So our ownership of dwellings accounted for 7.5% of National output and is growing at just below real GDP at 2.7%. Note that this imputed value doesn’t net out outstanding debt associated with those assets. Ownership of dwellings isn’t an industry that increases the productive capacity of the economy (of course, unless you are building new dwellings etc.) or drive productivity improvements. But it does give you an idea of just how big ownership of dwellings is in our economy. The Australian economy has become more and more reliant on trading established dwellings for greater and greater value, and all the while notching up greater and greater debt within the economy.

According the latest Census data (2011) 67% of households are owner-occupiers;

Source: ABS Census 2011

This is made up of 34.9% who ‘own’ with a mortgage and 32.1% who own their homes outright (for a total of 67%). In the 1996 Census, 66.4% of households were owner occupiers where 25.5% ‘owned’ with a mortgage and a much higher 40.9% owned their home outright. There has been a clear shift to more people owning with a mortgage = greater debt. This does not include any investment property data.

Construction – It’s one of our largest employers as well as one of our largest industries by size of output (see earlier comments). Share of total GVA hasn’t really changed all that much over the last 40 years. Construction has gone from 6.8% share of real GDP in 1974 to 7.2% share in Mar 2013, hitting a peak of 7.5% share in June qtr. 2011. The AIG Construction Outlook is for lower growth in construction. This is already playing out in the most recent output & employment data.

Manufacturing – although still a large proportion of our total output and employment, manufacturing in Australia has been declining in importance for many years, aided in part by the dismantling of various tariffs. If we can’t compete on the world stage (or even our own stage) without subsidies, then should we even be in that that industry? Couldn’t those resources currently tied up in manufacturing be used in more productive endeavours? For an interesting discussion on the importance of manufacturing, see full article here. It suggests that;

“Productivity is the key to national standards of living. Only through productivity growth do we sustainably increase our competitive advantage, capital formation, incomes and employment. Manufacturing accounts for a huge slice of productivity potential in all economies. Without it, any economy will struggle to generate long term high productivity growth. Mechanisation, improved processes, innovation and technical progress are the bread and butter of productivity growth. They simply do not exist to the same extent in services, nor, for the most part, in mining (though the runoff in the boom will be good for the next few years)” (source:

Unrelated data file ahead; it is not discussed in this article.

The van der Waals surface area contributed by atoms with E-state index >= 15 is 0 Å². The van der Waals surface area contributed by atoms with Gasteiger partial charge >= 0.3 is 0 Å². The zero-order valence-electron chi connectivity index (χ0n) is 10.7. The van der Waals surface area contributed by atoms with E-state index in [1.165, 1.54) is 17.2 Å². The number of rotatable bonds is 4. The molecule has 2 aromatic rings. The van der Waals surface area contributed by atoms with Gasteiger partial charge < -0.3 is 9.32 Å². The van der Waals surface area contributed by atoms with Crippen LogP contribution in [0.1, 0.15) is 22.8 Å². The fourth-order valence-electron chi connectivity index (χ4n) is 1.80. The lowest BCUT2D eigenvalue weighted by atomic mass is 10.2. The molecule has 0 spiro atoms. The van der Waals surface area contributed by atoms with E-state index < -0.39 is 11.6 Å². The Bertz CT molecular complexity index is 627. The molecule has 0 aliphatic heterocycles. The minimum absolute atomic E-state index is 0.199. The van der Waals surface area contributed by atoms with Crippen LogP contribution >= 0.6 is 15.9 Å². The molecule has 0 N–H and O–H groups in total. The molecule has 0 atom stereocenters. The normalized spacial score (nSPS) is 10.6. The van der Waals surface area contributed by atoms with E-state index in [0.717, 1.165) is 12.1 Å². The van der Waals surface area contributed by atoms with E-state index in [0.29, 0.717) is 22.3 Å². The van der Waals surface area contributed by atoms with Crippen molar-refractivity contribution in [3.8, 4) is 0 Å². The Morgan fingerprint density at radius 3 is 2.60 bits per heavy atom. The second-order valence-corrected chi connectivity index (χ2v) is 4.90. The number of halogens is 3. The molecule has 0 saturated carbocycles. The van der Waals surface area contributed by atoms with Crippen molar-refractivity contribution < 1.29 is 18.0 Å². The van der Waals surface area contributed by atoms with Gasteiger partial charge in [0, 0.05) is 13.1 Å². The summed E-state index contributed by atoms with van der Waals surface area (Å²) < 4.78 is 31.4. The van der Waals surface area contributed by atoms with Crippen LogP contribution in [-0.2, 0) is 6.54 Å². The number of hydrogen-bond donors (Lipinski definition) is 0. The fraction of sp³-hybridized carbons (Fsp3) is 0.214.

From an export perspective, manufacturing represents just over 10% of goods exports (for the year to Mar 2013, chain vol, seas adjusted) – made up of machinery, transport equipment and other manufactures. This is only slightly down from its high of 14% in the June 08 qtr. As a share of total goods exports, manufacturing had grown steadily until the GFC. If share of local manufacturing has been declining, then it’s likely that locally made goods are being substituted for imports (for various reasons). Some of the hardest hit local manufactures have been in textiles & clothing;

Source: ABS 

Overall, our top five industries by output do in fact tie in with the central themes of manufacturing, mining and housing. Unfortunately, it’s not all positive. The decline in manufacturing share is prominent, but then so is the growth in share of mining & finance.

Source: ABS 

So there are at least three key industries in Australia that account for a high proportion of output, employment and/or exports – mining, construction and manufacturing. The outlook for these three sectors is not particularly positive;

  • Our (re)new(ed) PM, Kevin Rudd has bravely claimed the end of the resources investment boom. What lies ahead for mining is unclear. Exports are forecast to remain strong, but that mostly hinges on what happens to Chinese demand.
  • The RBA is looking to construction to fuel the next leg of growth in Australia. But where will that construction investment come from? Housing? Household mortgage debt is already high and this doesn’t improve the productive capacity of the economy anyway. Business? Well, mining investment appears to have peaked and non-mining investment has been flat and is forecast to decline slightly. Public? Public investment is unlikely in the face of government tightening, unless there is a major push behind a stimulus package.
  • Manufacturing is the other major industry that accounts for a large share of output and employment. For the moment, it seems that as a country we are happy to continue to let this industry slide despite the potential productivity benefits that could be delivered.